1st World Library

Traditional Publishing
How and Why It Works Like It Does

Written by Brad Fregger, Founder/CEO Groundbreaking Press

The questions are:

"Why am I having a problem finding a publisher?"


"What happened to author's advances, media tours, and advertising?"

The truth is, it's always been hard to find a publisher. For most new authors who do find a publisher, or even published authors with a couple of books that didn't sell particularly well, the advances, media tours, and advertising always have been pretty much nonexistent. It's always been up to new authors to promote their own books.  Those who did--and did it right--at least had a chance at success.

The publishing business is not an easy one, not even for major publishers who are watching their market share dwindle. Stop and think about it for a second.

The Traditional Publishing Challenges

First, it's hard to know which books are going to sell. It seems like the big name publishers guess right fairly often. That's because you only hear about the successes. Publishers don't talk about the books on which they lost money. The times they guessed wrong and decided not to publish, you only found out about when the authors didn't give up--they persevered until they finally found a publisher who would take a chance on them. Or they decided to self-publish and were successful. You never heard about the many wonderful books where the author got rejected a dozen times and decided to call it quits. It's hard to read rejection letter after rejection letter--sooner or later you decide they're right and you're wrong, and you put your book away and try to forget about it.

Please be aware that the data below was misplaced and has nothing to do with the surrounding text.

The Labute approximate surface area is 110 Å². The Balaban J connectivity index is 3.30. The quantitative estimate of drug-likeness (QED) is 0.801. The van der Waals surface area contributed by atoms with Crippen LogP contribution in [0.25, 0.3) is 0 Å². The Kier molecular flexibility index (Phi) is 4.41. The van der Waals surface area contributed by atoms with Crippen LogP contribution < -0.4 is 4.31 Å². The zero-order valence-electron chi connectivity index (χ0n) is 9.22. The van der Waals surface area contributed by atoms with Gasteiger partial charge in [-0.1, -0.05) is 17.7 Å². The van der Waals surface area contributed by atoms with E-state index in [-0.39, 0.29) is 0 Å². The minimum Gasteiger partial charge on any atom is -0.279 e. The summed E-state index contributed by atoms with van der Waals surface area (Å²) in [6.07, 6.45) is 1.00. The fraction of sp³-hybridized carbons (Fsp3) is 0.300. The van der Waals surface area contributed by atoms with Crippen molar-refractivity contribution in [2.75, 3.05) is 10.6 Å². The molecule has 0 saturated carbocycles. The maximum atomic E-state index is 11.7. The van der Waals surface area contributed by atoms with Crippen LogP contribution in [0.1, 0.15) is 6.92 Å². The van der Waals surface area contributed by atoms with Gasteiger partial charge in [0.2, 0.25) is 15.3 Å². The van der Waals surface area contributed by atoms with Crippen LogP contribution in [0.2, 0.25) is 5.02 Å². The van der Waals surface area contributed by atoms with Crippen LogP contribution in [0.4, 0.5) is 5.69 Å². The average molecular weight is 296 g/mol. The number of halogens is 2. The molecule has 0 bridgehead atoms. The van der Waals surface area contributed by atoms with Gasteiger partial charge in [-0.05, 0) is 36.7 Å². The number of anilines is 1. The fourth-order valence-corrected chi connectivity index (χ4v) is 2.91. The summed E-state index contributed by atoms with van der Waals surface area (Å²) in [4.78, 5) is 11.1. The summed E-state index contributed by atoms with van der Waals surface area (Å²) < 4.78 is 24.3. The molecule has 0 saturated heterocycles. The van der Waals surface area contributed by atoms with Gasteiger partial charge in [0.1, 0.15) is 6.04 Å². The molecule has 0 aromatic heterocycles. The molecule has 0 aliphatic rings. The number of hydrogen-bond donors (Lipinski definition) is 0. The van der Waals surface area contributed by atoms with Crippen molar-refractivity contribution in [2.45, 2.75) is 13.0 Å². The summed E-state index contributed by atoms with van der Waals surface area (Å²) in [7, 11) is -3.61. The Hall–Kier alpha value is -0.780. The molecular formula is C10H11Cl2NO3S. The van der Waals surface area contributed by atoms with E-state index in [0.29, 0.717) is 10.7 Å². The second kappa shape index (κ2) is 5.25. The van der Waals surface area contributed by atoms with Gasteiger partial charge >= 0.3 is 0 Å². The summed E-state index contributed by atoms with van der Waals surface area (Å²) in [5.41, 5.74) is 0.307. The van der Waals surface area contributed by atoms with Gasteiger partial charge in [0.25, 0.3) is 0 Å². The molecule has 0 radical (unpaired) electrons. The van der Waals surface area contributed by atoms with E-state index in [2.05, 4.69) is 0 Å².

Second, because it's so difficult to know which books will sell and which won't, publishers like to hedge their bets. They choose to publish books written by people who are well known as authors, or maybe they are famous in another area.  For example, Jack Welch, the ex-CEO of General Electric, wrote Jack - Straight From the Gut. With a well-known person, the publisher feels more confidence that their efforts will yield results. If you're not in this category, it's going to be much harder for you to find a publisher.  Even the small publishers, who can't compete for the famous people, have to find their niche.  If you want to publish with one of them, you have to fit in their catalog--you have to make sense as a part of their overall offering.

Third, when a publisher finally decides to take on an author and publish their book, they've only just begun the effort needed to make this happen. To start with, they have to get a finished manuscript. Often this means a lot of "hand-holding" as the author struggles through the final stages of writing. Then they have to spend hours and hours (time and money) editing the book, which involves more hand-holding as the author deals with the changes being made. When that's finished, the book has to go through copyediting, another massive task that never seems to get finished. Finally, the master is done and the book is ready for printing.

That's not it, is it?

"Wait a minute," I hear you saying, "you forgot the cover!"